The crypto wallet supports the only cryptocurrency - Bitcoin. Management is entirely on the client side. You can store bitcoins offline, and create transactions in a "view-only" wallet, isolating the main account from the Internet. Armory is compatible with Windows, Mac OS, Linux and even Raspberry Pi operating systems. It supports both legacy legacy addresses and the new type of Bitcoin Segwit addresses.

Wasabi wallet

best-wallets-03

Wasabi is an open source desktop wallet based on CoinJoin, a special type of Bitcoin transaction in which multiple users come together to combine their coins into a single transaction. This protocol can significantly increase the anonymity of coin owners. Despite the fact that this concept has existed since the very beginning of the emergence of bitcoin, only a few crypto wallets have implemented it, including Wasabi. You can read more about the CoinJoin mechanism on the crypto wallet website in the documents section.

Among the features of Wasabi stands out integration with cold hardware wallets, as well as with the Tor network, which increases anonymity and allows coordinators not to reveal the user's IP address. Wasabi is available on Windows, Mac OS and Linux platforms.

Bitcoin Core

best-wallets-04

Bitcoin Core, formerly known as Bitcoin Qt, is the original open source bitcoin wallet that stores the entire history of the blockchain on a local node. At the time of this writing, the history of Bitcoin blocks takes up over 200 GB of memory. The fully decentralized Bitcoin Core wallet allows the user to deploy a full node on their PC to broadcast transactions to the blockchain network. Bitcoin Core has a Prune parameter that allows you to reduce the downloadable blockchain size to 10-15 GB, eliminating the need to download the full chain of transactions.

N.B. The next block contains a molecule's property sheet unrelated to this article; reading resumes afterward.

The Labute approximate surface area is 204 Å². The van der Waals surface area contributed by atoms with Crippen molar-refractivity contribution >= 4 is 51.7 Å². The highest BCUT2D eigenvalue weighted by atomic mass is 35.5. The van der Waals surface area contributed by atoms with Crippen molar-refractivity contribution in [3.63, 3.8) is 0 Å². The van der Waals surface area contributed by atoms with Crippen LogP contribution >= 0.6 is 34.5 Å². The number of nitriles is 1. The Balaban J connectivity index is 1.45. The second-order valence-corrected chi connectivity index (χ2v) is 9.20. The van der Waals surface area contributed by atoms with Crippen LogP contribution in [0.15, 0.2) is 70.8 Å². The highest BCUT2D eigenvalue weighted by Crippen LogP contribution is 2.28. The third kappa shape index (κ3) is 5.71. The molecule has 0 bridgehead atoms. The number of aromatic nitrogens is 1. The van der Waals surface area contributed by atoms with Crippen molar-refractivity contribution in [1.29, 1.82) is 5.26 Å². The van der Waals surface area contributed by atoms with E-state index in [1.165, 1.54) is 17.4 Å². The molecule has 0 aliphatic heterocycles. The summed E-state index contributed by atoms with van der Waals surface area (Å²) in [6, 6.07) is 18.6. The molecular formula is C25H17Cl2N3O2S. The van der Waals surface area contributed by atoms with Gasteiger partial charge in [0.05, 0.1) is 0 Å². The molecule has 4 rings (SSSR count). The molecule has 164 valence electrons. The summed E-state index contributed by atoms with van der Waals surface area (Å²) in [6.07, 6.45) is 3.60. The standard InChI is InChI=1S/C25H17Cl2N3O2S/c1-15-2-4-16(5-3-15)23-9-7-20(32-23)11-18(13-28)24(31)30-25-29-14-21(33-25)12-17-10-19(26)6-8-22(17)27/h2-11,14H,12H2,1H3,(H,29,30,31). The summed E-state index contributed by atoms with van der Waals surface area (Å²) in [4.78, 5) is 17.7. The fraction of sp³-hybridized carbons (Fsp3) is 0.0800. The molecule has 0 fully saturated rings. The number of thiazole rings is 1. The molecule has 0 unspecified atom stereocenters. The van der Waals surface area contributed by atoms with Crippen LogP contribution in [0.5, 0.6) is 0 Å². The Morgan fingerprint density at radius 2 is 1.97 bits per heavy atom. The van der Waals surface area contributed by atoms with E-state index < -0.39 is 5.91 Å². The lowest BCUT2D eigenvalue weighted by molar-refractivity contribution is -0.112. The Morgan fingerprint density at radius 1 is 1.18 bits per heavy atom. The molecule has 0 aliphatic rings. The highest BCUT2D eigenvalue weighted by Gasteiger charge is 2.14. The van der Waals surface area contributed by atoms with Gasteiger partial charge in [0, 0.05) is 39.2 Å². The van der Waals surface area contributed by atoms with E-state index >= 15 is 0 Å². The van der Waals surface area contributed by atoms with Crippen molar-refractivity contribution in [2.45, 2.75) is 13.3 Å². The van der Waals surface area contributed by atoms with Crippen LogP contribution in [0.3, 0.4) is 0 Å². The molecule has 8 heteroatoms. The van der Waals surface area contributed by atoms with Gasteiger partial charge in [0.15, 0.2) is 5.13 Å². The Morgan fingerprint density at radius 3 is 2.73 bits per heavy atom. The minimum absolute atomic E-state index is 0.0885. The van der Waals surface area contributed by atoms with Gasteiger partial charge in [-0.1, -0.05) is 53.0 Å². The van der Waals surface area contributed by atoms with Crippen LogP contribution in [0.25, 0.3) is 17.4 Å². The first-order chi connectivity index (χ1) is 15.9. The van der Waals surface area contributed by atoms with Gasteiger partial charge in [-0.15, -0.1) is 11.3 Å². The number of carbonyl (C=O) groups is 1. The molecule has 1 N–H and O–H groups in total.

The original crypto wallet is safe, provides full control over funds and commissions and does not require the participation of third parties to verify transactions, but the user will need some technical knowledge to understand its work and a high speed of the Internet connection for the stable work of the client. Bitcoin Core can be downloaded from the official bitcoin website Bitcoin.org.

Guarda wallet

best-wallets-05

Guarda is a non-custodial multicurrency crypto wallet for exchanging, storing and transferring crypto assets. Combines simplicity and safety. Guarda supports multisig, built-in exchanger and PoS-based staking.

One of the benefits of Guarda is support for other cryptocurrencies besides BTC. Guarda is compatible with Windows, Mac OS and Linux operating systems. There is also a mobile and web version of Guarda, as well as a paper wallet.

GreenAddress

best-wallets-06

A simple and easy to use local bitcoin wallet that supports view-only accounts. The option allows you to safely check balances on public networks, for example, in a cafe or an airport. GreenAddress Wallet provides several options for two-factor authentication, multisignature for sending transactions and PIn-code for quick access to coins in a mobile crypto wallet.

All private information is stored on the local device only in encrypted form. The GreenAddress wallet supports Tor integration and generates new coin-accepting addresses to increase user anonymity. There is also a mobile version for iOS and Android.